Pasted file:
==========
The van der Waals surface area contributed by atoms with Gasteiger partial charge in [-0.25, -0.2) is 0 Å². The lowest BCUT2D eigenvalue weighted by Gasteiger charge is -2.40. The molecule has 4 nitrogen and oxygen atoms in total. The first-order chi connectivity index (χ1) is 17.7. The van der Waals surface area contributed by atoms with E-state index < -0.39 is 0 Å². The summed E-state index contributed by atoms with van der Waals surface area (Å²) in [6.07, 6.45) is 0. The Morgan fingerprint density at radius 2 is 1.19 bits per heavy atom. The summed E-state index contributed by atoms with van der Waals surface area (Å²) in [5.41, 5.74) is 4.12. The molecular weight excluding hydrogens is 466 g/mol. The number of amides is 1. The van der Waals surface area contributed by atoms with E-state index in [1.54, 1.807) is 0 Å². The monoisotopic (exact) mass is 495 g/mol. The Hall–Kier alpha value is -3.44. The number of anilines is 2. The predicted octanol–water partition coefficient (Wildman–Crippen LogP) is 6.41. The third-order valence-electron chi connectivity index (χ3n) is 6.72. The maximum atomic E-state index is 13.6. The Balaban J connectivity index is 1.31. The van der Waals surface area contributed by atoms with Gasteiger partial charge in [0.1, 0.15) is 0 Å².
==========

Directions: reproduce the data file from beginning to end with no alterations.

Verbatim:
The van der Waals surface area contributed by atoms with Gasteiger partial charge in [-0.25, -0.2) is 0 Å². The lowest BCUT2D eigenvalue weighted by Gasteiger charge is -2.40. The molecule has 4 nitrogen and oxygen atoms in total. The first-order chi connectivity index (χ1) is 17.7. The van der Waals surface area contributed by atoms with E-state index < -0.39 is 0 Å². The summed E-state index contributed by atoms with van der Waals surface area (Å²) in [6.07, 6.45) is 0. The Morgan fingerprint density at radius 2 is 1.19 bits per heavy atom. The summed E-state index contributed by atoms with van der Waals surface area (Å²) in [5.41, 5.74) is 4.12. The molecular weight excluding hydrogens is 466 g/mol. The number of amides is 1. The van der Waals surface area contributed by atoms with E-state index in [1.54, 1.807) is 0 Å². The monoisotopic (exact) mass is 495 g/mol. The Hall–Kier alpha value is -3.44. The number of anilines is 2. The predicted octanol–water partition coefficient (Wildman–Crippen LogP) is 6.41. The third-order valence-electron chi connectivity index (χ3n) is 6.72. The maximum atomic E-state index is 13.6. The Balaban J connectivity index is 1.31. The van der Waals surface area contributed by atoms with Gasteiger partial charge in [0.1, 0.15) is 0 Å².